• Glyptodon's cost for supporting customers has declined, which is to be expected when transitioning to a product licensing model vs. services and support.
  • Glyptodon's revenue breakdown in 2017 was >95% support and services.
  • By the end of 2019, that had flipped, with 70+% of revenue coming from license subscriptions.

The COVID effect

It would be disingenuous to discuss Glyptodon's success without mentioning that remote access software, like Glyptodon Enterprise, has seen a surge ever since remote working due to quarantine became part of the story starting in March 2020. Like other companies that provide solutions for remote working and learning, Glyptodon has certainly seen an influx of interest as many companies have had to suddenly shift to a remote model. However, it's important to note that its trajectory was positive before the quarantine. While the heightened interest in remote working has certainly led to an increase in customers and overall interest, it's too early to predict what the ultimate impact will be.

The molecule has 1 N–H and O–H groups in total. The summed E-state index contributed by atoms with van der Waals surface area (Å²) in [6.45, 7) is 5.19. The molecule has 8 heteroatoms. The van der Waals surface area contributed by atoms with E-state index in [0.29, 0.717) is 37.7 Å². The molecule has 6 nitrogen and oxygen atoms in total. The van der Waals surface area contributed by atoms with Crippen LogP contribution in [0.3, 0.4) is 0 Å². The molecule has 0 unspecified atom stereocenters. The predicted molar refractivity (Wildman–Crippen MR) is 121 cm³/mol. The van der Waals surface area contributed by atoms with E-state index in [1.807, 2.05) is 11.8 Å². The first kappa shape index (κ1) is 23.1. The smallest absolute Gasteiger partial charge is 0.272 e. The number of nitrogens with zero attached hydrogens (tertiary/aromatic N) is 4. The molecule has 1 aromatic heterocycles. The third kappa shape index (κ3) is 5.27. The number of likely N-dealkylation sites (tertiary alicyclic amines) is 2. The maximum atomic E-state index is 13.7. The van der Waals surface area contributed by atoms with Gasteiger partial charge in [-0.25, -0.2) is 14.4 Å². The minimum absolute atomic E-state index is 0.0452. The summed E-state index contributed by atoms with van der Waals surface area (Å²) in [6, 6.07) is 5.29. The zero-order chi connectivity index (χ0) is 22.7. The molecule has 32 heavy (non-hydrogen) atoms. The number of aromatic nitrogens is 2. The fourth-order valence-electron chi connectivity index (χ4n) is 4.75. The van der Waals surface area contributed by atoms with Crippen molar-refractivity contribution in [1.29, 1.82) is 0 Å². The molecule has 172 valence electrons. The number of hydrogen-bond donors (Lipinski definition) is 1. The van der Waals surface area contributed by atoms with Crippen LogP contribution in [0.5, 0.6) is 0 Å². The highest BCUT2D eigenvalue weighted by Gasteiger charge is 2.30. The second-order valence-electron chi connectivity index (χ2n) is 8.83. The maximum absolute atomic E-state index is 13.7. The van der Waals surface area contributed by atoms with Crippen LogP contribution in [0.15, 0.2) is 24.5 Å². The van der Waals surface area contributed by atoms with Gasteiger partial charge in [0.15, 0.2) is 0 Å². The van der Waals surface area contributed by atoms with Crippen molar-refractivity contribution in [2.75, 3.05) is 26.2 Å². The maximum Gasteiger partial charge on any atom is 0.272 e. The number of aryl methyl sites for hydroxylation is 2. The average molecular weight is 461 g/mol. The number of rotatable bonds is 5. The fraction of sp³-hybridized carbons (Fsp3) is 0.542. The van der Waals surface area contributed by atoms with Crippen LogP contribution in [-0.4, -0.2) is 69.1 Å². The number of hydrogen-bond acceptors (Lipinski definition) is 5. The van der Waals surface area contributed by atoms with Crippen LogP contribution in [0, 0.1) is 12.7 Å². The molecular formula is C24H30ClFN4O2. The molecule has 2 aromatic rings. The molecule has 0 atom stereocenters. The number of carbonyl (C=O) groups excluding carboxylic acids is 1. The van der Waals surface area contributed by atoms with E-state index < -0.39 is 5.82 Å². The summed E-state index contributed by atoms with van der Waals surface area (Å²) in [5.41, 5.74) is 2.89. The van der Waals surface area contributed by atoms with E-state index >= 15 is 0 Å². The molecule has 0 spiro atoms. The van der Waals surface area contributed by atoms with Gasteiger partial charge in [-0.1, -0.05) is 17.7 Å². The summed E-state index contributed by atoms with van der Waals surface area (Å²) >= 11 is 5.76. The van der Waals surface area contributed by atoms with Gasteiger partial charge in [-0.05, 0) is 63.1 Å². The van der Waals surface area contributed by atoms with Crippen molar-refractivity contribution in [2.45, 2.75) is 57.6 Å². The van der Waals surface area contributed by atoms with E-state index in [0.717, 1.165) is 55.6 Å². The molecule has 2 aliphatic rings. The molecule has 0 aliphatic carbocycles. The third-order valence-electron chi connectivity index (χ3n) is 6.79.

Conclusion: yes, you can sell open source software

Every business model has its tradeoffs, with pros and cons. In the case of Glyptodon, they made a bet that they could build a viable commercial brand with 100% open source software. That bet has paid off, and it has allowed the Glyptodon founders to build a business without outside funding. The hope is that their story helps other entrepreneurs who are struggling with how to build a sustainable business selling open source software. For every company founder who was told it couldn't be done, Glyptodon wants you to know it is absolutely possible—you can build and sell open source products. The key is to establish a trusted commercial brand and sell the overall solution. Don't focus on feature comparisons; focus on what your commercial solution enables the customer to do. If what you're selling is higher efficiency based on less time and effort, then build around that. It's all about operations, and you are an essential part of a customer's successful business.

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About the author

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John Mark Walker - John Mark Walker is the Director of Capital One's Open Source Program Office and a long-time open source community, product, and strategy expert. He founded the Open Source Enterprise Network (OSEN) and is an advisor for Glyptodon, Inc. Follow his adventures and escapades on Twitter at @jm_stuff. For OSEN updates, see...